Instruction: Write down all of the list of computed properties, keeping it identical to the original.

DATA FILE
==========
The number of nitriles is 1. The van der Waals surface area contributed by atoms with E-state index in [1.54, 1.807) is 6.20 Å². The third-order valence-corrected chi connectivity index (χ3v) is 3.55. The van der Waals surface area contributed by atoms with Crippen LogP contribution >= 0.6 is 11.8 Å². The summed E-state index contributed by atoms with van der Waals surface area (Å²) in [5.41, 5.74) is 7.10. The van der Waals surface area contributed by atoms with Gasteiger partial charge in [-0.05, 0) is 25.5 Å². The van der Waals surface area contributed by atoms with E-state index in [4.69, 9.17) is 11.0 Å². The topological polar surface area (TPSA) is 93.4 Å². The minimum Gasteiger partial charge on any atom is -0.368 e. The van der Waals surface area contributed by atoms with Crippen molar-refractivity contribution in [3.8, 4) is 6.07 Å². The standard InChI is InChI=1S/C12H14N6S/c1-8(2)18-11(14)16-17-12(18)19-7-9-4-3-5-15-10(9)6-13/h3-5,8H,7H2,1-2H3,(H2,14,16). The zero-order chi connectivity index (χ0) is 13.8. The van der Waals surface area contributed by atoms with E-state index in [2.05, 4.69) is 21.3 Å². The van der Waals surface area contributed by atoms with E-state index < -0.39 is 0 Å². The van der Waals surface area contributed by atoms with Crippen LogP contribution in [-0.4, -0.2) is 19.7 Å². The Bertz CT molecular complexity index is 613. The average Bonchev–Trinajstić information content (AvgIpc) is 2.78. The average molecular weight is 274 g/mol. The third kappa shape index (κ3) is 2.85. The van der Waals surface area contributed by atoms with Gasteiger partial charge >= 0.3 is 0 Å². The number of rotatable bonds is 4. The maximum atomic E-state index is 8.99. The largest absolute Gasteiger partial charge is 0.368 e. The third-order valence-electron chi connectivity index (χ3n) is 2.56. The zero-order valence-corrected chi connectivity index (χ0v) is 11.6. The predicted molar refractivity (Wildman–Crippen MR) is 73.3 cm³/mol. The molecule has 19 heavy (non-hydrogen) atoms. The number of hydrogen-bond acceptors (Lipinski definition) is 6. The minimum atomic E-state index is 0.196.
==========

The number of nitriles is 1. The van der Waals surface area contributed by atoms with E-state index in [1.54, 1.807) is 6.20 Å². The third-order valence-corrected chi connectivity index (χ3v) is 3.55. The van der Waals surface area contributed by atoms with Crippen LogP contribution >= 0.6 is 11.8 Å². The summed E-state index contributed by atoms with van der Waals surface area (Å²) in [5.41, 5.74) is 7.10. The van der Waals surface area contributed by atoms with Gasteiger partial charge in [-0.05, 0) is 25.5 Å². The van der Waals surface area contributed by atoms with E-state index in [4.69, 9.17) is 11.0 Å². The topological polar surface area (TPSA) is 93.4 Å². The minimum Gasteiger partial charge on any atom is -0.368 e. The van der Waals surface area contributed by atoms with Crippen molar-refractivity contribution in [3.8, 4) is 6.07 Å². The standard InChI is InChI=1S/C12H14N6S/c1-8(2)18-11(14)16-17-12(18)19-7-9-4-3-5-15-10(9)6-13/h3-5,8H,7H2,1-2H3,(H2,14,16). The zero-order chi connectivity index (χ0) is 13.8. The van der Waals surface area contributed by atoms with E-state index in [2.05, 4.69) is 21.3 Å². The van der Waals surface area contributed by atoms with E-state index < -0.39 is 0 Å². The van der Waals surface area contributed by atoms with Crippen LogP contribution in [-0.4, -0.2) is 19.7 Å². The Bertz CT molecular complexity index is 613. The average Bonchev–Trinajstić information content (AvgIpc) is 2.78. The average molecular weight is 274 g/mol. The third kappa shape index (κ3) is 2.85. The van der Waals surface area contributed by atoms with Gasteiger partial charge >= 0.3 is 0 Å². The number of rotatable bonds is 4. The maximum atomic E-state index is 8.99. The largest absolute Gasteiger partial charge is 0.368 e. The third-order valence-electron chi connectivity index (χ3n) is 2.56. The zero-order valence-corrected chi connectivity index (χ0v) is 11.6. The predicted molar refractivity (Wildman–Crippen MR) is 73.3 cm³/mol. The molecule has 19 heavy (non-hydrogen) atoms. The number of hydrogen-bond acceptors (Lipinski definition) is 6. The minimum atomic E-state index is 0.196.